Long-term intubation and high rate of tracheostomy in COVID-19 patients might determine an unprecedented increase of airway stenoses: a call to action from the European Laryngological Society. European archives of oto-rhino-laryngology : official journal of the European Federation of Oto-Rhino-Laryngological Societies (EUFOS) : affiliated with the German Society for Oto-Rhino-Laryngology - Head and Neck Surgery

Cesare Piazza, Marta Filauro, Frederik G. Dikkers, S. A. Reza Nouraei, Kishore Sandu, Christian Sittel, Milan R. Amin, Guillermo Campos, Hans E. Eckel, Giorgio Peretti

Research output: Contribution to journalArticlepeer-review

Abstract

INTRODUCTION: The novel Coronavirus disease 2019 (COVID-19), caused by the severe acute respiratory syndrome coronavirus 2, may need intensive care unit (ICU) admission in up to 12% of all positive cases for massive interstitial pneumonia, with possible long-term endotracheal intubation for mechanical ventilation and subsequent tracheostomy. The most common airway-related complications of such ICU maneuvers are laryngotracheal granulomas, webs, stenosis, malacia and, less commonly, tracheal necrosis with tracheo-esophageal or tracheo-arterial fistulae. MATERIALS AND METHODS: This paper gathers the opinions of experts of the Laryngotracheal Stenosis Committee of the European Laryngological Society, with the aim of alerting the medical community about the possible rise in number of COVID-19-related laryngotracheal stenosis (LTS), and the aspiration of paving the way to a more rationale concentration of these cases within referral specialist airway centers. RESULTS: A range of prevention strategies, diagnostic work-up, and therapeutic approaches are reported and framed within the COVID-19 pandemic context. CONCLUSIONS: One of the most important roles of otolaryngologists when encountering airway-related signs and symptoms in patients with previous ICU hospitalization for COVID-19 is to maintain a high level of suspicion for LTS development, and share it with colleagues and other health care professionals. Such a condition requires specific expertise and should be comprehensively managed in tertiary referral centers.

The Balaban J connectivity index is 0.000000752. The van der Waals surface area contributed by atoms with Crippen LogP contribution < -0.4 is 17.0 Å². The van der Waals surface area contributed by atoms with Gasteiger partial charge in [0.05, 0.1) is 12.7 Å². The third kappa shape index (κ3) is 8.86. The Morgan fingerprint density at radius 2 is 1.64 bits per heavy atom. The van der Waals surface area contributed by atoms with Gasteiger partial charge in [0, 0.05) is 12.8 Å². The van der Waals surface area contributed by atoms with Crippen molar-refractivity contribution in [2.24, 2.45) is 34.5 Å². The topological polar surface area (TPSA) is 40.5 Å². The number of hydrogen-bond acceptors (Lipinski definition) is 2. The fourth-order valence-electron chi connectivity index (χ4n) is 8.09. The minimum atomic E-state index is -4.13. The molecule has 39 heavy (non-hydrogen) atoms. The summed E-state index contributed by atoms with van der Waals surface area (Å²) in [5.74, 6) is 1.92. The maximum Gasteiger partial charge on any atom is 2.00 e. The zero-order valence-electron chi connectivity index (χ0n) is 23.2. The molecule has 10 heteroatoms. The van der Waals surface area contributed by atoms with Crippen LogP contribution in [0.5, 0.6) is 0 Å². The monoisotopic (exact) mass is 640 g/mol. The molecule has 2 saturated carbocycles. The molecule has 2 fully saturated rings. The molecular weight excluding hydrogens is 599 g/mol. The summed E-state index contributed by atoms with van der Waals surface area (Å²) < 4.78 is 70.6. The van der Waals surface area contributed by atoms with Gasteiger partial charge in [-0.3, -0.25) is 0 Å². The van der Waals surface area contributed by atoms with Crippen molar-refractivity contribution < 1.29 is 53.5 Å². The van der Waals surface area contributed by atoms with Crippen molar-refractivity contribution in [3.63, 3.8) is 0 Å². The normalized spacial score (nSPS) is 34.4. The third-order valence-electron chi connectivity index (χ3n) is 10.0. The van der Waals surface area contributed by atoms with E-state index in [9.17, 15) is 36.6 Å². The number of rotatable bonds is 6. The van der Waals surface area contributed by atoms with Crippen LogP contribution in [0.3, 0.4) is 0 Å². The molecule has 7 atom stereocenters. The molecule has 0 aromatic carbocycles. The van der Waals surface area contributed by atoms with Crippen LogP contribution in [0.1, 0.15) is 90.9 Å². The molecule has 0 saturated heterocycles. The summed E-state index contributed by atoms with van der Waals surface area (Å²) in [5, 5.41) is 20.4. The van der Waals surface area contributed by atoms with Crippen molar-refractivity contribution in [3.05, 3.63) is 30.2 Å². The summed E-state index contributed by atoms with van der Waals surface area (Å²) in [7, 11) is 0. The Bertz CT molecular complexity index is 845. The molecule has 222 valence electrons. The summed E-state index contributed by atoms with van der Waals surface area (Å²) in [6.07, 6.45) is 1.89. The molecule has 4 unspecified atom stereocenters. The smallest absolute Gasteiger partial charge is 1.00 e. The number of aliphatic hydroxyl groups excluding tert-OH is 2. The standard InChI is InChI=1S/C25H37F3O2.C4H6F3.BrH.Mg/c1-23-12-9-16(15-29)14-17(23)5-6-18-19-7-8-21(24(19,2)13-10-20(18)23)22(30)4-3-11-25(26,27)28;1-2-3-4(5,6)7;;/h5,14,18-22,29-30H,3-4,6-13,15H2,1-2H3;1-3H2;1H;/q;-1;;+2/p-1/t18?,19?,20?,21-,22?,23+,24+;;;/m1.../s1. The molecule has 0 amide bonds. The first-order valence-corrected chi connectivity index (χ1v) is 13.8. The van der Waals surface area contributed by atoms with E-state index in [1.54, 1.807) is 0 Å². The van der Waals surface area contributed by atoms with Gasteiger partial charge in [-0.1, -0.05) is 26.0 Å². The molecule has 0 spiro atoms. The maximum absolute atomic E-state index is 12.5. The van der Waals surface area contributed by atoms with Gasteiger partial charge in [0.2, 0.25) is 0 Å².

Original languageEnglish
Pages (from-to)1-7
Number of pages7
JournalEuropean Archives of Oto-Rhino-Laryngology
Volume278
Issue number1
DOIs
Publication statusPublished - 2021

Keywords

  • Female
  • Humans
  • Male
  • Societies, Medical
  • Prevention
  • Intensive Care Units
  • Pandemics
  • COVID-19
  • SARS-CoV-2
  • Airway Management/*methods
  • Airway team
  • Constriction, Pathologic/etiology
  • COVID-19/diagnosis/*therapy
  • European laryngological society
  • Intubation injuries
  • Intubation, Intratracheal/adverse effects/*statistics & numerical data
  • Laryngostenosis/*epidemiology
  • Laryngotracheal stenosis
  • Otolaryngologists
  • Otolaryngology
  • Respiration, Artificial/*adverse effects
  • Tracheal Stenosis/*epidemiology
  • Tracheostomy
  • Tracheostomy/adverse effects/*statistics & numerical data

Fingerprint Dive into the research topics of 'Long-term intubation and high rate of tracheostomy in COVID-19 patients might determine an unprecedented increase of airway stenoses: a call to action from the European Laryngological Society. European archives of oto-rhino-laryngology : official journal of the European Federation of Oto-Rhino-Laryngological Societies (EUFOS) : affiliated with the German Society for Oto-Rhino-Laryngology - Head and Neck Surgery'. Together they form a unique fingerprint.

Cite this